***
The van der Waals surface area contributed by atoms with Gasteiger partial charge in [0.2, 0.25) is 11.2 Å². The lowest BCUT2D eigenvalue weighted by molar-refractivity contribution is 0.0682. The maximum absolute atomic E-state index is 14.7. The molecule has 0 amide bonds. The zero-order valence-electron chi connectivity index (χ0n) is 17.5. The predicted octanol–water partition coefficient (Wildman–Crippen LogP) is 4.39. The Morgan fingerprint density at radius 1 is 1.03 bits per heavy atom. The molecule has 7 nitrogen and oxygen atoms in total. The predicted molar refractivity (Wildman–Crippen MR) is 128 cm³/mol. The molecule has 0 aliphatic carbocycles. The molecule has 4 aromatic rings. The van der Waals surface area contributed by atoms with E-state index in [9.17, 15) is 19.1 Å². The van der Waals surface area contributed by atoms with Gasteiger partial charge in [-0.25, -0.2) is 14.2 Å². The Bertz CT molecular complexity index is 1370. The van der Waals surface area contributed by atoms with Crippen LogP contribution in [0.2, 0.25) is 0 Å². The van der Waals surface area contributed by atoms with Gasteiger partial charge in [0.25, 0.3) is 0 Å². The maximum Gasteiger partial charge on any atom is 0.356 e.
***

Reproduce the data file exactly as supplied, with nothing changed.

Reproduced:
The van der Waals surface area contributed by atoms with Gasteiger partial charge in [0.2, 0.25) is 11.2 Å². The lowest BCUT2D eigenvalue weighted by molar-refractivity contribution is 0.0682. The maximum absolute atomic E-state index is 14.7. The molecule has 0 amide bonds. The zero-order valence-electron chi connectivity index (χ0n) is 17.5. The predicted octanol–water partition coefficient (Wildman–Crippen LogP) is 4.39. The Morgan fingerprint density at radius 1 is 1.03 bits per heavy atom. The molecule has 7 nitrogen and oxygen atoms in total. The predicted molar refractivity (Wildman–Crippen MR) is 128 cm³/mol. The molecule has 0 aliphatic carbocycles. The molecule has 4 aromatic rings. The van der Waals surface area contributed by atoms with E-state index in [9.17, 15) is 19.1 Å². The van der Waals surface area contributed by atoms with Gasteiger partial charge in [-0.25, -0.2) is 14.2 Å². The Bertz CT molecular complexity index is 1370. The van der Waals surface area contributed by atoms with Crippen LogP contribution in [0.2, 0.25) is 0 Å². The van der Waals surface area contributed by atoms with Gasteiger partial charge in [0.25, 0.3) is 0 Å². The maximum Gasteiger partial charge on any atom is 0.356 e.